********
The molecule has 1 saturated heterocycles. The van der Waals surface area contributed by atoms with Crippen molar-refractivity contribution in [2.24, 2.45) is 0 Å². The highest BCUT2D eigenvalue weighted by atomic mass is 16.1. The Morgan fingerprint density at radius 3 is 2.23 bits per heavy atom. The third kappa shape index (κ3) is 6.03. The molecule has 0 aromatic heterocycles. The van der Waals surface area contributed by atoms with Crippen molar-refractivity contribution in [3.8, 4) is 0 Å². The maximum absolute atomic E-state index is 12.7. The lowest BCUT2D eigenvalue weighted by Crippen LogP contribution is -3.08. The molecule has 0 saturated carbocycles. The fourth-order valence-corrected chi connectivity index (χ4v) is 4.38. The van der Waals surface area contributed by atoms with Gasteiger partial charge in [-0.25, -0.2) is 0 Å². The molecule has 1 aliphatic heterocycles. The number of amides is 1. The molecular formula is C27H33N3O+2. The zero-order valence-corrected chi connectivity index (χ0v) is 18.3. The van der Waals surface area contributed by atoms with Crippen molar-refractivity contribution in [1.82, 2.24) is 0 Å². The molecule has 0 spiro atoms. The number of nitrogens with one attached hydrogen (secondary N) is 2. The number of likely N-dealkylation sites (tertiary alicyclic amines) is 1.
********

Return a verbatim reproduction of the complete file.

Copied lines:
The molecule has 1 saturated heterocycles. The van der Waals surface area contributed by atoms with Crippen molar-refractivity contribution in [2.24, 2.45) is 0 Å². The highest BCUT2D eigenvalue weighted by atomic mass is 16.1. The Morgan fingerprint density at radius 3 is 2.23 bits per heavy atom. The third kappa shape index (κ3) is 6.03. The molecule has 0 aromatic heterocycles. The van der Waals surface area contributed by atoms with Crippen molar-refractivity contribution in [3.8, 4) is 0 Å². The maximum absolute atomic E-state index is 12.7. The lowest BCUT2D eigenvalue weighted by Crippen LogP contribution is -3.08. The molecule has 0 saturated carbocycles. The fourth-order valence-corrected chi connectivity index (χ4v) is 4.38. The van der Waals surface area contributed by atoms with Gasteiger partial charge in [-0.25, -0.2) is 0 Å². The molecule has 1 aliphatic heterocycles. The number of amides is 1. The molecular formula is C27H33N3O+2. The zero-order valence-corrected chi connectivity index (χ0v) is 18.3. The van der Waals surface area contributed by atoms with Crippen molar-refractivity contribution in [1.82, 2.24) is 0 Å². The molecule has 0 spiro atoms. The number of nitrogens with one attached hydrogen (secondary N) is 2. The number of likely N-dealkylation sites (tertiary alicyclic amines) is 1.